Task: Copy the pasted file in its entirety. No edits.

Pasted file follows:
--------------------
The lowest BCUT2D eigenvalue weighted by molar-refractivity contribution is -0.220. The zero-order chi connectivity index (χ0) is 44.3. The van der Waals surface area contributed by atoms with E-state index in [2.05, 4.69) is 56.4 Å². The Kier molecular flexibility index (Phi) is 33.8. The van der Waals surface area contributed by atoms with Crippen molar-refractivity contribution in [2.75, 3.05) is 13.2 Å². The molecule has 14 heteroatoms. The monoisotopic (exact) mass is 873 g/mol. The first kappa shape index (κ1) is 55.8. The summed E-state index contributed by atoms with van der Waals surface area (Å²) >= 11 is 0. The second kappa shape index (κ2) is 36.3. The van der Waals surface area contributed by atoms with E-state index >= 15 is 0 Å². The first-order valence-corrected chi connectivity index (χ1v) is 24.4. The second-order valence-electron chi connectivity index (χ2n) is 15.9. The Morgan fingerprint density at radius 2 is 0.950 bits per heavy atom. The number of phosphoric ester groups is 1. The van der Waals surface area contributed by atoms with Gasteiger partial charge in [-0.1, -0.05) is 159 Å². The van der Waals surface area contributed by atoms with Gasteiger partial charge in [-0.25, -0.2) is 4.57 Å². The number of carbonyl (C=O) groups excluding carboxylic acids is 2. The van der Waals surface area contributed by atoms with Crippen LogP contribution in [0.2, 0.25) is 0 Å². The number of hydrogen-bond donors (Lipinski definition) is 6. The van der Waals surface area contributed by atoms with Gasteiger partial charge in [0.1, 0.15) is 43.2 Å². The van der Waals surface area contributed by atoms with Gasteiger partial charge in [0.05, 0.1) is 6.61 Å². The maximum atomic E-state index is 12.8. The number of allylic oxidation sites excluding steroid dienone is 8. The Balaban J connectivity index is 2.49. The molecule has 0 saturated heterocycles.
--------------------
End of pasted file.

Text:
The lowest BCUT2D eigenvalue weighted by molar-refractivity contribution is -0.220. The zero-order chi connectivity index (χ0) is 44.3. The van der Waals surface area contributed by atoms with E-state index in [2.05, 4.69) is 56.4 Å². The Kier molecular flexibility index (Phi) is 33.8. The van der Waals surface area contributed by atoms with Crippen molar-refractivity contribution in [2.75, 3.05) is 13.2 Å². The molecule has 14 heteroatoms. The monoisotopic (exact) mass is 873 g/mol. The first kappa shape index (κ1) is 55.8. The summed E-state index contributed by atoms with van der Waals surface area (Å²) >= 11 is 0. The second kappa shape index (κ2) is 36.3. The van der Waals surface area contributed by atoms with E-state index >= 15 is 0 Å². The first-order valence-corrected chi connectivity index (χ1v) is 24.4. The second-order valence-electron chi connectivity index (χ2n) is 15.9. The Morgan fingerprint density at radius 2 is 0.950 bits per heavy atom. The number of phosphoric ester groups is 1. The van der Waals surface area contributed by atoms with Gasteiger partial charge in [-0.1, -0.05) is 159 Å². The van der Waals surface area contributed by atoms with Gasteiger partial charge in [-0.25, -0.2) is 4.57 Å². The number of carbonyl (C=O) groups excluding carboxylic acids is 2. The van der Waals surface area contributed by atoms with Crippen LogP contribution in [0.2, 0.25) is 0 Å². The number of hydrogen-bond donors (Lipinski definition) is 6. The van der Waals surface area contributed by atoms with Gasteiger partial charge in [0.1, 0.15) is 43.2 Å². The van der Waals surface area contributed by atoms with Gasteiger partial charge in [0.05, 0.1) is 6.61 Å². The maximum atomic E-state index is 12.8. The number of allylic oxidation sites excluding steroid dienone is 8. The Balaban J connectivity index is 2.49. The molecule has 0 saturated heterocycles.